These results could be explained by differences in the mechanisms of competition. An increase in the density of abalone resulted in slower, less consistent changes in abalone behaviour and movement patterns, which could be explained by exploitative competition for food or preferred habitat [28], [29]. In contrast, additions of urchins to plots resulted in abalone immediately changing their behaviour, moving more rapidly and more often moving either deeper into the reef matrix and/or fleeing the experimental plots (realised as a decline in resightability through time), suggesting interference competition for food and/or preferred habitat [17]. The impacts of urchins on abalone could be linked directly to aggressive behaviour such as biting, ‘bulldozing’ by pushing on the shell, or to the presence of their spine canopy [17]. The most important result is that there was clearly a stronger effect of inter- rather than intraspecific competition on the abalone.

We tested the relative effects of intra- and interspecific competition on abalone but not on urchins. This is because there were no detectable effects of removing abalone on urchin behaviour or movement. If we had tested and found there was a significant impact of extra urchins on urchin behaviour and movement this would be an interesting result in itself, but would not influence our conclusions on the interactions between urchins and abalone.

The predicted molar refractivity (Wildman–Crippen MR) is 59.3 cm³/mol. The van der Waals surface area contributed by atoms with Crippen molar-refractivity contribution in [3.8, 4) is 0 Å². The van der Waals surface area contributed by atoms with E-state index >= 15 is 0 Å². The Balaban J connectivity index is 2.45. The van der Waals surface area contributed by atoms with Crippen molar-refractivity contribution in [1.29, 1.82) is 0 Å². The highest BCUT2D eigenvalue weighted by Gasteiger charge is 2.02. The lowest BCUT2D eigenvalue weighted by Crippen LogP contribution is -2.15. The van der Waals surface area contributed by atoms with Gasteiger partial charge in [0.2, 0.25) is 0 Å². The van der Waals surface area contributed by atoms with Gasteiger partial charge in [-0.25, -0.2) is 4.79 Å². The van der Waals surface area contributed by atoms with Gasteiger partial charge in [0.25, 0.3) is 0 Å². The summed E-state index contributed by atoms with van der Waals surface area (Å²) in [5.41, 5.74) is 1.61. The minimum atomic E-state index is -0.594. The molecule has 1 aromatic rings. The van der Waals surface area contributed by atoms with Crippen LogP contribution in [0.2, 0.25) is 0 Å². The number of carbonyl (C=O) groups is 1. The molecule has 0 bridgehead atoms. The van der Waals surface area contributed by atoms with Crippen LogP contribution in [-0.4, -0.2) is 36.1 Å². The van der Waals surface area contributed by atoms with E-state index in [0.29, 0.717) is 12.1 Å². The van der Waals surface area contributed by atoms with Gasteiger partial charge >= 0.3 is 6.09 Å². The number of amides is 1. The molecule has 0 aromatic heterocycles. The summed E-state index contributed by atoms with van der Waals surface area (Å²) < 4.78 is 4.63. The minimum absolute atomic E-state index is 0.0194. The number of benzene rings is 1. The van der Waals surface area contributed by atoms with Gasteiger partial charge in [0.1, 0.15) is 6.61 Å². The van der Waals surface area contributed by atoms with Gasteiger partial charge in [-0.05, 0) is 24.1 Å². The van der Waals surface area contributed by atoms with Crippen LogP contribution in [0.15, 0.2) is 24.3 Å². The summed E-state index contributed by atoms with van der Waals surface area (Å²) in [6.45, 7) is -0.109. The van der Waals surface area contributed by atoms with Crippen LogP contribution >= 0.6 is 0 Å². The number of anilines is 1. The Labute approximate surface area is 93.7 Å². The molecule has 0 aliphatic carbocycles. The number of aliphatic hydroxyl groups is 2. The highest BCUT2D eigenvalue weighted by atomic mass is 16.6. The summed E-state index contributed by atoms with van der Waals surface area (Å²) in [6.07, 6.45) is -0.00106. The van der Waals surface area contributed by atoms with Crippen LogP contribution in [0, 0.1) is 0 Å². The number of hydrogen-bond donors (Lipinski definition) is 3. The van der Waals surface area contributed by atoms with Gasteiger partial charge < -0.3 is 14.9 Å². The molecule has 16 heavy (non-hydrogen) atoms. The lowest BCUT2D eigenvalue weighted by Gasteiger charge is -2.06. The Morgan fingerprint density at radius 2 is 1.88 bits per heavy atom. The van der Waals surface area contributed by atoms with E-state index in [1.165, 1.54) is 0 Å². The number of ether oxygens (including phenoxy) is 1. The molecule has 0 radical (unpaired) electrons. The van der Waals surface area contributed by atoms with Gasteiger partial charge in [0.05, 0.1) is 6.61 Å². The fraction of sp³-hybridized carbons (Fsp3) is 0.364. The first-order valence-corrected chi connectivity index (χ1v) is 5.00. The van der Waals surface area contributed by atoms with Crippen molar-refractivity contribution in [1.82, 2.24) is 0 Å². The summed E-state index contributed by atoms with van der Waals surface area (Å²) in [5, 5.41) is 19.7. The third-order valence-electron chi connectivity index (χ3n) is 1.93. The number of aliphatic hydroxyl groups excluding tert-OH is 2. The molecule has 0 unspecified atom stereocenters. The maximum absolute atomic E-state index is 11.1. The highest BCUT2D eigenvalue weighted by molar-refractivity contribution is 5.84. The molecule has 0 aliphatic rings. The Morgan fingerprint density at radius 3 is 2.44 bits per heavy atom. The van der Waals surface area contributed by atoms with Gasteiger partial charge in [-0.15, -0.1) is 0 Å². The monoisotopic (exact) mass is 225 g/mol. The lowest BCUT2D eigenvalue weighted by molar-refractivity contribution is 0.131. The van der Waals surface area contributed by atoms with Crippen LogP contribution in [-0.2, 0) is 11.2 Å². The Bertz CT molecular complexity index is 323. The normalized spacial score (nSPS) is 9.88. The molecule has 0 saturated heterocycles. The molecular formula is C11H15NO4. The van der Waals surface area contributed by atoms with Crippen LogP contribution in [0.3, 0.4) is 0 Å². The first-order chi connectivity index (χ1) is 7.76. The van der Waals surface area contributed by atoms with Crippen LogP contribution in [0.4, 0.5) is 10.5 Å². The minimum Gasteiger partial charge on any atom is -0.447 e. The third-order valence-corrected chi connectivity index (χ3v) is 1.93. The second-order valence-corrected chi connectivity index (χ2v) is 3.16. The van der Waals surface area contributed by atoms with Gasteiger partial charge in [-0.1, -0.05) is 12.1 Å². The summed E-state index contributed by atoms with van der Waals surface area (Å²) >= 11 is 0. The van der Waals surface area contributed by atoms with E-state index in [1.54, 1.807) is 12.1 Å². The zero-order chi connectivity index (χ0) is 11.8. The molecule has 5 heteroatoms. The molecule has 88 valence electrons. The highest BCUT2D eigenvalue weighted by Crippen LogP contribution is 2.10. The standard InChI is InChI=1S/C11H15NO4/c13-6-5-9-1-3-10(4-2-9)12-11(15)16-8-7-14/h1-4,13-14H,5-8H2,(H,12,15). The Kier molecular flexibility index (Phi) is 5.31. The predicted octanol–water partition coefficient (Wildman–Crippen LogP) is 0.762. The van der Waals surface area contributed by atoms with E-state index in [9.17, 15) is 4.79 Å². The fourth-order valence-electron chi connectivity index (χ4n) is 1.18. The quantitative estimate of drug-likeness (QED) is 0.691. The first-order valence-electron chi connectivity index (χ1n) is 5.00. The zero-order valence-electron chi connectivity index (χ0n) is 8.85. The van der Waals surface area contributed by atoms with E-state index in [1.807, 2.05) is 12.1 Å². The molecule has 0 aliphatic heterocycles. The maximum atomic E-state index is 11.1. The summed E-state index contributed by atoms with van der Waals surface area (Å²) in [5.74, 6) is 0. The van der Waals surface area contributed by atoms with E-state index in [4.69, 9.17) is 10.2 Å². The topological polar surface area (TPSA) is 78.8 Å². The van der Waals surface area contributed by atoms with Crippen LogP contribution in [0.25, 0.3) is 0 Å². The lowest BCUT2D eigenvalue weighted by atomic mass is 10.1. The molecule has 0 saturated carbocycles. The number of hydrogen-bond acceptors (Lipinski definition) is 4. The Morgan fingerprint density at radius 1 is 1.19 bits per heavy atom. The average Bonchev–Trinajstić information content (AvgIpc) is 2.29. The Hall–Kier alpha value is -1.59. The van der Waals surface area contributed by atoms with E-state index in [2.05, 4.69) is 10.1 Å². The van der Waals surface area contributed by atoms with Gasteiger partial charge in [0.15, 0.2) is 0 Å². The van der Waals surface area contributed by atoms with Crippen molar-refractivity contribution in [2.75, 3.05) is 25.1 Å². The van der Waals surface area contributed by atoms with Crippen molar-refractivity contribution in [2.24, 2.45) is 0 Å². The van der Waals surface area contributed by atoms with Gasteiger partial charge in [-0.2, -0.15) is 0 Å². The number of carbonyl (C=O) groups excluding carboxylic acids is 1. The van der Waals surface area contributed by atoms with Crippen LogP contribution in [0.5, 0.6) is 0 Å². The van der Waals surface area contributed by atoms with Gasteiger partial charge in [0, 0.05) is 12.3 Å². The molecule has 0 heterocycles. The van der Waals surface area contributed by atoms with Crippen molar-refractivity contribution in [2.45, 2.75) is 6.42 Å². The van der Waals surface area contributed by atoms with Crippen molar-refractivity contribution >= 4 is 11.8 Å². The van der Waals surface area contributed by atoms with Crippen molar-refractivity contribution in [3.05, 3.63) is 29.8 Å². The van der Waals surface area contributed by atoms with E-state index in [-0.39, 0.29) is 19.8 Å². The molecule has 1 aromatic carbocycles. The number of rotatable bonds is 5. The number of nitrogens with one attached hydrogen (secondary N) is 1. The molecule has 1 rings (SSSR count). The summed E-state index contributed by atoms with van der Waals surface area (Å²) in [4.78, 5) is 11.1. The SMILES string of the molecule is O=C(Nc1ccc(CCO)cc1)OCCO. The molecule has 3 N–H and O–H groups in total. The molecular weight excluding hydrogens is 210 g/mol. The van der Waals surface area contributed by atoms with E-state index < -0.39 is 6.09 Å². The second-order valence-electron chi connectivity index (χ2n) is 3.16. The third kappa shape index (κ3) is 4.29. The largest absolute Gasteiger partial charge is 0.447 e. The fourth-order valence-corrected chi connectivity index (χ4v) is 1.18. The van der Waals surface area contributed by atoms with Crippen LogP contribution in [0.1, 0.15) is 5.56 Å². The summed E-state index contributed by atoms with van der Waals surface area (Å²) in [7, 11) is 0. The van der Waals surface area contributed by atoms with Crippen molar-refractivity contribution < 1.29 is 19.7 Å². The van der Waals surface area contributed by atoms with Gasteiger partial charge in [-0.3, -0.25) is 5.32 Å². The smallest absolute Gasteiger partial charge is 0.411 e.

Effect of abalone on urchins

While it seems clear that urchins negatively affect the behaviour (i.e. microhabitat use), movement and local abundances of abalone, there was no discernible effect of abalone on the urchin. Assuming that abalone do not negatively affect juvenile urchins, which are largely cryptic and restricted to deeper crevices in the reef [13], we found no evidence to suggest that intensive fishing of black-lipped abalone will directly influence the establishment or activity of the urchins.